Today, we take our well-oxygenated world for granted. But free oxygen was anything but plentiful over the first half of Earth’s 4.5 billion year history. Around 3 billion years ago, cyanobacteria oxygenated Earth, transforming it from a planet that was largely free of O2 into a world with an O2-rich atmosphere and oceans that is habitable for life today. Despite the importance of cyanobacteria in the history of Earth and life, little is known about the cyanobacteria that thrived under the low-O2 conditions that characterized much of their evolutionary history. The goal of this project was to better understand low-O2 adapted cyanobacteria by studying an unusual modern environment that harbors such organisms - submerged sinkholes of northern Lake Huron. Here, brilliant purple cyanobacterial mats thrive in low- O2 groundwater emerging from sinkholes onto the lake floor and provide a readily accessible habitat for exploration. This project resulted in several key outcomes: First, in 8 field expeditions we were able to photographically map and hydrologically characterize the unique high-sulfate, low-oxygen ground water-fed cyanobacterial benthic communities in the Middle Island Sinkhole Second, we showed that sinkhole microbial mats dominated by cyanobacteria are not a net source of oxygen, and that their carbon economy is in near balance. This finding has important implications for understanding the role of cyanobacteria in the evolution of planetary redox chemistry; cyanobacterial mats, which are common in the geologic record, should not necessarily be considered as a source of O2. Third, our project showed that the source of the large amount of carbon-rich sediment buried underneath the cyanobacterial mats is water column phytoplankton and not the overlying cyanobacterial mats. This finding has important implications for the high carbon burial potential of sinkhole ecosystems and opens up new questions about whether the climbing motility of the cyanobacterial filaments have anything to do with the burial of phytoplankton carbon, and the eventual fate of the cyanobacterial mats themselves. Fourth, our work revealed evidence of rapid motility of cyanobacterial filaments (mm in minutes and cm in hours!) that are amongst some of the fastest known for prokaryotes. The ability for rapid horizontal as well as vertical phototaxis may provide them advantages for optimizing light use in variable and low-light sinkhole environments and also enable them to bury water column debris deposited on them into deeper anaerobic sedimentary layers facilitating their preservation. Fifth, our field measurements and experimental studies on sinkhole cyanobacterial photophysiology suggest they optimize their pigment for variable available sunlight by adjusting their photosynthetic efficiency. The ability to adapt rapidly to variable light conditions in submerged sinkholes should be of considerable survival value to these photosynthetically fueled ecosystems on the lake floor. Finally, we have now gathered several lines of evidence that suggest low-oxygen underwater sinkholes in Lake Huron are modern-day refugia for low diversity but functionally versatile microbial ecosystems that serve as analogs of life on early Earth. Collectively, our linked project activities of habitat characterizing, oxygen/carbon tracking, filament behavior/photophysiology studies and genome-sequencing techniques that we have developed will be useful for exploring these and other microbial communities on Earth for novel organisms, physiologies, biogeochemistry, genes and biochemicals that could help us better understand our planet’s past and present - and benefit humanity.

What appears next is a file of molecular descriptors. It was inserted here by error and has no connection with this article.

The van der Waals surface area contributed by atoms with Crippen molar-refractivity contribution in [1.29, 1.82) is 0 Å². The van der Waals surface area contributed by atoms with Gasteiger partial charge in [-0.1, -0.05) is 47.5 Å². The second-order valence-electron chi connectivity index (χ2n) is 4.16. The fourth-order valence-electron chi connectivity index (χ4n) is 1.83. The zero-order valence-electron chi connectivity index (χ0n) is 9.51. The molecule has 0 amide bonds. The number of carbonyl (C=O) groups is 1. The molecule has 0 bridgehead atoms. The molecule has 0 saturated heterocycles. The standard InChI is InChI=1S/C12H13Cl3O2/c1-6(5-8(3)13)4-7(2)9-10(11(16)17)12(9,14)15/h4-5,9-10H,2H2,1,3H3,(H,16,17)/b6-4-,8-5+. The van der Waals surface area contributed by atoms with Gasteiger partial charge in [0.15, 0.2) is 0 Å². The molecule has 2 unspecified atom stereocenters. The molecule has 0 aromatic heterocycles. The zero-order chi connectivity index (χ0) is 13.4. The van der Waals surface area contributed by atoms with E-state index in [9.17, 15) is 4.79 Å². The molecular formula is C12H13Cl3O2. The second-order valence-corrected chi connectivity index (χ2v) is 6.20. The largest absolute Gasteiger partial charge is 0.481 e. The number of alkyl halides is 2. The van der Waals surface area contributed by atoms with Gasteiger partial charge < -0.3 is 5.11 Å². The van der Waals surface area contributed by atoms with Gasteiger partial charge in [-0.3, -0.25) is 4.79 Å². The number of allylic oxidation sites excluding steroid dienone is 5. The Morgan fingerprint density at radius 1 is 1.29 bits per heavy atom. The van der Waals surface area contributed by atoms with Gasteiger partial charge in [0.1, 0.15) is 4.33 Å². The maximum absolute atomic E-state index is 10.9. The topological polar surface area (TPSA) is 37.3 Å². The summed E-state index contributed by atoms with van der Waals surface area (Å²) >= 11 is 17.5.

National Science Foundation (NSF)
Division of Earth Sciences (EAR)
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Enriqueta Barrera
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Grand Valley State University